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Eur J Endocrinol. 2012 Apr;166(4):703-10. doi: 10.1530/EJE-11-0840. Epub 2012 Jan 5.

Inositol administration reduces oxidative stress in erythrocytes of patients with polycystic ovary syndrome.

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Department of Biological Chemistry, University of Padua, Viale G. Colombo 3, Padua, Italy.



Possibly due to a deficiency of insulin mediators, polycystic ovary syndrome (PCOS) is often associated with insulin resistance (IR) and hyperinsulinemia, likely responsible for an elevated production of reactive oxygen species. We investigated oxidative-related alterations in erythrocytes and anti-inflammatory effects of inositol in women with PCOS before and after treatment with myo-inositol (MYO).


Twenty-six normal-weight PCOS patients were investigated before and after MYO administration (1200 mg/day for 12 weeks; n=18) or placebo (n=8) by evaluating serum testosterone, serum androstenedione, fasting serum insulin, fasting serum glucose, insulin area under the curve (AUC), and glucose AUC after oral glucose tolerance test and homeostasis model of assessment-IR. In erythrocytes, band 3 tyrosine phosphorylation (Tyr-P) level, glutathione (GSH) content, and glutathionylated proteins (GSSP) were also assessed.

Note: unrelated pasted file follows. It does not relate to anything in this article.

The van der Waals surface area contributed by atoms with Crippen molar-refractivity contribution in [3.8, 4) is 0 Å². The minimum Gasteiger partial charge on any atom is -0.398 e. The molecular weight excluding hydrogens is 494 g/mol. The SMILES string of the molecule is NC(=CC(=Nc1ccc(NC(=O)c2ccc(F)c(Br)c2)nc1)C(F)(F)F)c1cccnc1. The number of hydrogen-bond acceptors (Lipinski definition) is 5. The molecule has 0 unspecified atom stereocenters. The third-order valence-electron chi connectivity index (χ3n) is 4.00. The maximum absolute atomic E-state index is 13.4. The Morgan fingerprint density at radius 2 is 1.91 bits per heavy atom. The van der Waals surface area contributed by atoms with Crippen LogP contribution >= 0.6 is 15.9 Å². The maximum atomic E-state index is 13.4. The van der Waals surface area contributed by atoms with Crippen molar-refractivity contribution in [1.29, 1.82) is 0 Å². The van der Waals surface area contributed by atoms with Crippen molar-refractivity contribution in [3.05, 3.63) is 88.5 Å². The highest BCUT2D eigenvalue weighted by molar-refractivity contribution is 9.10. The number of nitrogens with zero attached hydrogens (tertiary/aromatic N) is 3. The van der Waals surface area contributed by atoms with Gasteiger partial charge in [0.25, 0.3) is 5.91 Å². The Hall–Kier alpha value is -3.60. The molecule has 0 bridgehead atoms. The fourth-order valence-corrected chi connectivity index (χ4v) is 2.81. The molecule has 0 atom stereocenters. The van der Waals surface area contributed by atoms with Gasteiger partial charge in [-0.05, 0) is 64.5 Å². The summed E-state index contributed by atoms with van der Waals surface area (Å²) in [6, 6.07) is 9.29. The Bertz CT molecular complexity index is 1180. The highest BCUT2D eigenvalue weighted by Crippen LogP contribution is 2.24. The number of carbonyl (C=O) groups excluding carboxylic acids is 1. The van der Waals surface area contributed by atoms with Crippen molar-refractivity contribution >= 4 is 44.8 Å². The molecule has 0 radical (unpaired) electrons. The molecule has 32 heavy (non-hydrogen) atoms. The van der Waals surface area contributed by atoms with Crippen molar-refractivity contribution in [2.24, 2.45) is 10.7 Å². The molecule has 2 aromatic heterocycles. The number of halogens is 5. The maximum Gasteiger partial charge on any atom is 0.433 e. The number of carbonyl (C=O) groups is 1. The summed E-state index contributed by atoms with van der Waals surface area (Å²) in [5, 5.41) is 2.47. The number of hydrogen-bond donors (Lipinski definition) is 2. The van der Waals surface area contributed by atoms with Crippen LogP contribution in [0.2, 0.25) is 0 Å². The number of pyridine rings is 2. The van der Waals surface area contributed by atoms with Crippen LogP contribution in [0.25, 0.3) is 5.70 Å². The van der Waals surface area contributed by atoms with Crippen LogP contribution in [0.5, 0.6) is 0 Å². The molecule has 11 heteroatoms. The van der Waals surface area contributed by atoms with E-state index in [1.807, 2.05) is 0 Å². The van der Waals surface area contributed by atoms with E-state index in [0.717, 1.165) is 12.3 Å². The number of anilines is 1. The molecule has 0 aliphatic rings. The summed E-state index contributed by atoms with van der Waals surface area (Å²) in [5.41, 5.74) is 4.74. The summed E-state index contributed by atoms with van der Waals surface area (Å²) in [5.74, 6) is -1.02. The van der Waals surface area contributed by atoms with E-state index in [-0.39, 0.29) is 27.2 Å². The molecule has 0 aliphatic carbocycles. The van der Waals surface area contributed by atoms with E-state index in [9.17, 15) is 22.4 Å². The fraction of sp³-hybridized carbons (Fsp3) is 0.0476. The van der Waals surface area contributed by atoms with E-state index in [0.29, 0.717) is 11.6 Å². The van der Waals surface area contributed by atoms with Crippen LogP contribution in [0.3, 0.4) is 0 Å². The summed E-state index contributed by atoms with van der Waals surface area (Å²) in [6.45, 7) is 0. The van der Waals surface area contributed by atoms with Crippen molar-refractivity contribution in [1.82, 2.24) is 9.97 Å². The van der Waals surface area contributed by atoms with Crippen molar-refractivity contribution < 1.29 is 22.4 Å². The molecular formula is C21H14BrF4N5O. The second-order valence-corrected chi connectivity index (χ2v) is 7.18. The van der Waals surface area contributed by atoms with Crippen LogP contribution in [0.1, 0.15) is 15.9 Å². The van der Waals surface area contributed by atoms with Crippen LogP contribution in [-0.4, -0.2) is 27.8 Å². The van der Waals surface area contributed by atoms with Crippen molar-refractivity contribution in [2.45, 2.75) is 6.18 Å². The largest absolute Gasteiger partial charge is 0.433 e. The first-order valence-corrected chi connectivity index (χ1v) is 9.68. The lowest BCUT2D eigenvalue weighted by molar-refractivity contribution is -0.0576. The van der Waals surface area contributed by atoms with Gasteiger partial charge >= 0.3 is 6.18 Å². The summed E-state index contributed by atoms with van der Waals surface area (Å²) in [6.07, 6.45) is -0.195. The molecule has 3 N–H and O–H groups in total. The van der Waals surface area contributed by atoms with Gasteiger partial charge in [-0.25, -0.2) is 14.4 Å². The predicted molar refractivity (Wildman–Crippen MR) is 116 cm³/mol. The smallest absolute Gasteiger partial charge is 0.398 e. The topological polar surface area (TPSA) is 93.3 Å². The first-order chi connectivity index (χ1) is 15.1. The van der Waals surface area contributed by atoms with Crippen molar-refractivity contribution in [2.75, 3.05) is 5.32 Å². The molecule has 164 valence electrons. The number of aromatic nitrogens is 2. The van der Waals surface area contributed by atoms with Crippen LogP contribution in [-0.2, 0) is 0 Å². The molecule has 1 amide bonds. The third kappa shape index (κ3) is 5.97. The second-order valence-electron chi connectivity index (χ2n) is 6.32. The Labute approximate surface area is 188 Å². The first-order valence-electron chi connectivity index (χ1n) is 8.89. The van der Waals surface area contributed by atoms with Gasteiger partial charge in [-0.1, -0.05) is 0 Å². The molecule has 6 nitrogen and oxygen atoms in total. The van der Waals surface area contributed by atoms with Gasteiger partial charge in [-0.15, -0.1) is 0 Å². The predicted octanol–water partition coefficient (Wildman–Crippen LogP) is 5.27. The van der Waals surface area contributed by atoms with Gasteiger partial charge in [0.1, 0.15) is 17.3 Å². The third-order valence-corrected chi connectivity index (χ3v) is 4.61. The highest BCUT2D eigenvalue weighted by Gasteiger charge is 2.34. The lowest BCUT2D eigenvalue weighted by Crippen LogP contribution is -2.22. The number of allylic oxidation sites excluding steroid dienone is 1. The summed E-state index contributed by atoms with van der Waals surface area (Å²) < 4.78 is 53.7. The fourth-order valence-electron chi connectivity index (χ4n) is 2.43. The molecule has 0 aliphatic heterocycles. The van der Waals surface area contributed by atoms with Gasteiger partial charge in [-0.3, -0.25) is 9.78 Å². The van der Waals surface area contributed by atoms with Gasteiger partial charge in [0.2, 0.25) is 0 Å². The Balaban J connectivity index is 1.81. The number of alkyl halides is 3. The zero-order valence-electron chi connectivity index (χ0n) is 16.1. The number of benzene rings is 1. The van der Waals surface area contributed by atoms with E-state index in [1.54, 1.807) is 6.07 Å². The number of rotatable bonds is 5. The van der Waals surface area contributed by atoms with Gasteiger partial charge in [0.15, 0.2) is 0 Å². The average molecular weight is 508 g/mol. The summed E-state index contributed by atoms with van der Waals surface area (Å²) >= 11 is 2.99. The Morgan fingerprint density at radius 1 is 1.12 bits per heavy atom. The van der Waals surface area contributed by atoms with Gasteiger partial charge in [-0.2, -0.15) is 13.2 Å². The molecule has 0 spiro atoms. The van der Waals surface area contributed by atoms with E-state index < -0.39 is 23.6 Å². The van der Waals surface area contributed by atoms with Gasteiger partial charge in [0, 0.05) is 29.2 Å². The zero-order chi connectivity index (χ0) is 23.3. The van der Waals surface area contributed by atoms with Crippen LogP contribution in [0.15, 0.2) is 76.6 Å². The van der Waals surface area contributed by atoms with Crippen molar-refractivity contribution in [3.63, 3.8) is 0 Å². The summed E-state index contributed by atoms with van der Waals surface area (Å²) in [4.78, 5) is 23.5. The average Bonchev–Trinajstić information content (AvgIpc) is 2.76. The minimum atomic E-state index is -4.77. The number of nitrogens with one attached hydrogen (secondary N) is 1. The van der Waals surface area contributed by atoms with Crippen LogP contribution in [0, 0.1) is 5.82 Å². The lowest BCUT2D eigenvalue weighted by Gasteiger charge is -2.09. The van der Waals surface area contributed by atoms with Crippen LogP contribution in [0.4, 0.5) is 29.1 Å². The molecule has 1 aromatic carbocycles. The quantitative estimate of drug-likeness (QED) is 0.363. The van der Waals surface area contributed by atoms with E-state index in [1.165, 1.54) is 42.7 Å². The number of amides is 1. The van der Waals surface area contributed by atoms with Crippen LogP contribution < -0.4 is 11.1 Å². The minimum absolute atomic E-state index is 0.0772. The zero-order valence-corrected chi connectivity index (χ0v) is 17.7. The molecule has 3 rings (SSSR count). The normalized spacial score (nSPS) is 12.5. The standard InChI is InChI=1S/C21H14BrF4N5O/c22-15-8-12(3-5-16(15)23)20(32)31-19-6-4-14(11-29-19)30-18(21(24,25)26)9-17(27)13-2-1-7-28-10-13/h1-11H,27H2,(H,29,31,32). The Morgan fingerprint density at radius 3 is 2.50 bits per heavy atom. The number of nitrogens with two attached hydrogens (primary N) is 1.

Data show that PCOS patients' erythrocytes underwent oxidative stress as indicated by band 3 Tyr-P values, reduced cytosolic GSH content, and increased membrane protein glutathionylation. MYO treatment significantly improved metabolic and biochemical parameters. Significant reductions were found in IR and serum values of androstenedione and testosterone. A significant association between band 3 Tyr-P levels and insulin AUC was found at baseline but disappeared after MYO treatment, while a correlation between band 3 Tyr-P and testosterone levels was detected both before and after MYO treatment.


PCOS patients suffer from a systemic inflammatory status that induces erythrocyte membrane alterations. Treatment with MYO is effective in reducing hormonal, metabolic, and oxidative abnormalities in PCOS patients by improving IR.

[Indexed for MEDLINE]

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